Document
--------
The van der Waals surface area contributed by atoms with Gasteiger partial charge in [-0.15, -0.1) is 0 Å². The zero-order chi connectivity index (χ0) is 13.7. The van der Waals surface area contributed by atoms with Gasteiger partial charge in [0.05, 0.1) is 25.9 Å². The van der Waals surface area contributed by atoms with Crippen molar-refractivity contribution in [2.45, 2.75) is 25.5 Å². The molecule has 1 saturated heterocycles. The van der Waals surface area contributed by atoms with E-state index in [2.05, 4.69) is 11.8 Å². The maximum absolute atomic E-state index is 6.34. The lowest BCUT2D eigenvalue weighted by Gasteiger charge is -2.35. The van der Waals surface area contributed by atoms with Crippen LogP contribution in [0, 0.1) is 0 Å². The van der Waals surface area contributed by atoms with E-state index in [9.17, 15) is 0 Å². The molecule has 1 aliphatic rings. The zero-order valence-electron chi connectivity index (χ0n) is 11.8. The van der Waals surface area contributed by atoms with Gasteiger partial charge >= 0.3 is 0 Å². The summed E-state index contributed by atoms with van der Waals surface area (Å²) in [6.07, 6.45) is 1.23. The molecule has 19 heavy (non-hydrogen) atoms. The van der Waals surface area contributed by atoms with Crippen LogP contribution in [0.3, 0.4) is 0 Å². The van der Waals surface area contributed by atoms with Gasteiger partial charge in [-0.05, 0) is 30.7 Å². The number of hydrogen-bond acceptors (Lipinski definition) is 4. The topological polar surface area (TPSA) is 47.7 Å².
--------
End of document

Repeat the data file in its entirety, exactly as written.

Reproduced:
The van der Waals surface area contributed by atoms with Gasteiger partial charge in [-0.15, -0.1) is 0 Å². The zero-order chi connectivity index (χ0) is 13.7. The van der Waals surface area contributed by atoms with Gasteiger partial charge in [0.05, 0.1) is 25.9 Å². The van der Waals surface area contributed by atoms with Crippen molar-refractivity contribution in [2.45, 2.75) is 25.5 Å². The molecule has 1 saturated heterocycles. The van der Waals surface area contributed by atoms with E-state index in [2.05, 4.69) is 11.8 Å². The maximum absolute atomic E-state index is 6.34. The lowest BCUT2D eigenvalue weighted by Gasteiger charge is -2.35. The van der Waals surface area contributed by atoms with Crippen LogP contribution in [0, 0.1) is 0 Å². The van der Waals surface area contributed by atoms with E-state index in [9.17, 15) is 0 Å². The molecule has 1 aliphatic rings. The zero-order valence-electron chi connectivity index (χ0n) is 11.8. The van der Waals surface area contributed by atoms with Gasteiger partial charge >= 0.3 is 0 Å². The summed E-state index contributed by atoms with van der Waals surface area (Å²) in [6.07, 6.45) is 1.23. The molecule has 19 heavy (non-hydrogen) atoms. The van der Waals surface area contributed by atoms with Crippen LogP contribution in [0.3, 0.4) is 0 Å². The van der Waals surface area contributed by atoms with Gasteiger partial charge in [-0.05, 0) is 30.7 Å². The number of hydrogen-bond acceptors (Lipinski definition) is 4. The topological polar surface area (TPSA) is 47.7 Å².